The splat is back: Why Nickelodeon rebranded for the first time in 14 years


Designed for today’s kids and their nostalgic parents, Nick’s visual identity looks a lot like the ‘90s—and that’s the point.

If you grew up in ’90s America, you know exactly what these are: symbols of a care-free, mess-allowed childhood. Symbols, also, of the country’s first-ever children’s cable network: Nickelodeon.

The beloved splat disappeared from the brand’s visual identity in 2009 but last week, Nickelodeon announced its first rebrand in over 14 years. And paraphrase every ’90s kid on the internet: the splat is back!

But why now?

The thing is, the splat wasn’t always there. When the cable network first launched in 1979, it sported a simple black wordmark that changed slightly when it gained a pinball logo in the early 1980s. By then, the network had suffered significant financial losses, but with a major restructuring in 1984 came a new brand identity: the pinball logo was replaced with a refreshed wordmark spelling out “Nickelodeon” in a chubby typeface called Balloon, overlaid on top of an orange blob.

The shape of that blob would go on to morph into dozens of variants over the next decade or so—an orange leaf, an orange blimp, a starburst, a different kind or starburst. The most frequently used variant however was . . . the splat, inspired by Nickelodeon’s now trademarked green slime, which made the network’s hugely popular television program You Can’t Do That On Television. (Yes, you can trademark pretty much anything.)

Then came 2009, and the splat was no more. Sabrina Caluori, EVP of global kids and family marketing at Nickelodeon and Paramount (which owns Nickelodeon), doesn’t know why the splat was discontinued, but she does know why it is coming back: “What we realized now is that today’s parents like myself have a relationship with our brand and many of them are former Nick kids, and many of them just want a space for their kids to be kids, and they want an opportunity to tap into the kid inside themselves.”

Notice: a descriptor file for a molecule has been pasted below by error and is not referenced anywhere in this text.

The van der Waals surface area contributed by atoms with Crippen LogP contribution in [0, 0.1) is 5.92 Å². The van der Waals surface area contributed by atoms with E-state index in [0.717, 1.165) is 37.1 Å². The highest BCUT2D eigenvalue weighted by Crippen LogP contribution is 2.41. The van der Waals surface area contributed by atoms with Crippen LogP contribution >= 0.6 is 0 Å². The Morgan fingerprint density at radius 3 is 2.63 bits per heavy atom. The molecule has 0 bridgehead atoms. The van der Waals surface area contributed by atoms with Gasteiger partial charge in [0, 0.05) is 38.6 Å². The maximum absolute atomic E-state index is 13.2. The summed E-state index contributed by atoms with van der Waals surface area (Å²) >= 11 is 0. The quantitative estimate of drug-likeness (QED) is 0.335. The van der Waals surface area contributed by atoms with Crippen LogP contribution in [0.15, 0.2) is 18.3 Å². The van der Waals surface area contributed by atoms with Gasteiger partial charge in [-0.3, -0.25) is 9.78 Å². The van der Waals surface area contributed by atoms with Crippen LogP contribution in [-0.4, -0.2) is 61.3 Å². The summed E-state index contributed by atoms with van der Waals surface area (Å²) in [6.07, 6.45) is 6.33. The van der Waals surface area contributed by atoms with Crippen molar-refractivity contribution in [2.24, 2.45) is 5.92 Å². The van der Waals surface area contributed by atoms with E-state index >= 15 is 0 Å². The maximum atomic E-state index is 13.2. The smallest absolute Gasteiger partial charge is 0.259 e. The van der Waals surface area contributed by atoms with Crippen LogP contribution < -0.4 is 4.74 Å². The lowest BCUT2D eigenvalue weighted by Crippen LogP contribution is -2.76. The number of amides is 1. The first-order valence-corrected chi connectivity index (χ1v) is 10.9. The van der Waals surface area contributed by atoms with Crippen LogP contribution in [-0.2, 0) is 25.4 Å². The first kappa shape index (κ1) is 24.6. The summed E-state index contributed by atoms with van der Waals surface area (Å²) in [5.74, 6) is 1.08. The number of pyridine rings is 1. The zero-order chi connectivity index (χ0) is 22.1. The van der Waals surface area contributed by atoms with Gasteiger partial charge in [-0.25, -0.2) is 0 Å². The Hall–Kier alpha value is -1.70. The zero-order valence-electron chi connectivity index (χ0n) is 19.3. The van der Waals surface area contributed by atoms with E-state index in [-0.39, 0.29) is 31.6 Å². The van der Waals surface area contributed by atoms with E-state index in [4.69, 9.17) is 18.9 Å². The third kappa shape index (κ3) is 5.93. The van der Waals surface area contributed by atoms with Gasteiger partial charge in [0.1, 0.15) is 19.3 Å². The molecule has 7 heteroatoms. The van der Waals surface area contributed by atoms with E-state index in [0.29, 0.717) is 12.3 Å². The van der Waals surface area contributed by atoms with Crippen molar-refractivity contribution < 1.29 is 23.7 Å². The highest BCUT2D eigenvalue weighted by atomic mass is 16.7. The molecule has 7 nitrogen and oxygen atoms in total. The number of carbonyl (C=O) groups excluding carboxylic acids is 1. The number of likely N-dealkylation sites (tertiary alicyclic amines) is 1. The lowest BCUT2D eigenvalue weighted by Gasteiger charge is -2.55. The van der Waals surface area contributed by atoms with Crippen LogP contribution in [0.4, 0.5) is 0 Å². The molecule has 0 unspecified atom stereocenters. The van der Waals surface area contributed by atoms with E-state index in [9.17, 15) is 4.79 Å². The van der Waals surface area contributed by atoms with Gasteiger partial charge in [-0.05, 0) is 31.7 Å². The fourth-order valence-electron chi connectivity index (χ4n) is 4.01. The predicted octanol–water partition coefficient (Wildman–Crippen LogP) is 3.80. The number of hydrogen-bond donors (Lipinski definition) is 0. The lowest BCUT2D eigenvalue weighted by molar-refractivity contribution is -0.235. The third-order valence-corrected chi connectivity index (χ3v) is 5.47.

The rebrand then, is targeted as much at today’s generation of children as it is at their nostalgic parents, mostly because the relationship between kids and parents has changed from the ’90s. Indeed, Caluori’s team found that quality time is a “top passion point” both for kids and for parents, and that more and more kids and parents are watching TV together. “We see Nick as a way to bring families together around the joy of childhood and fun,” says Caluori, a self-described “Nick kid,” whose very own kids recently gave her a Mother’s Day card with a splat on it.

But something else has changed, too: Nickelodeon is no longer just a cable network. It’s an entire ecosystem of resorts, theme parks, and even a pop/R&B girl band. Today, Nickelodeon is also competing with an onslaught of entertainment companies from Disney, Pixar, and Netflix to social media, all of which act as distractions from the hyper-focused entertainment ecosystem Nickelodeon thrived in the ’90s. A rebrand could help the company stay relevant for old and new generations and in a completely changed landscape.

And so, it is 2023 and Nickelodeon is doubling down on its ’90s DNA. To develop the new identity, its marketing team partnered with design agency Roger to set out a new style guide embracing the kind of creative freedom and irreverence that once defined Nickelodeon but that Caluori says had gotten lost over the years. This meant recommitting to orange, updating the famous “Nick Nick Nick” mnemonic, which Caluori happily obliged and hummed during the interview, and of course, going hard on slime. The team even built a slime generator, which does exactly what it says on the tin: bring slime to life at the press of a button.

Once the new brief was in place, the team brought six animation houses into the fold. Each of them designed an on-air spot featuring variations of a bored kid sitting in a waiting room, or at the dinner table, or walking on the street. The kid notices a bright orange splat on the floor or the ceiling, then pokes their head, finger, or foot through it, only to be whisked away in a world filled with Nickelodeon characters.

The aptly titled “Portal to Fun” campaign, developed together with ad agency Callen, launched last week and is now running on the TV network but also throughout social media and on YouTube. In the summer, the Nick team will go on the ground at 400 schools to organize “We Make Fun” parties as a “Portal to Summer” where kids can vote to slime their favorite teacher. As Callen puts it: “We want to show kids that the splat isn’t just a logo mark, it’s invitation to an outrageously good time, if you dare to explore it.”

This article first appeared in

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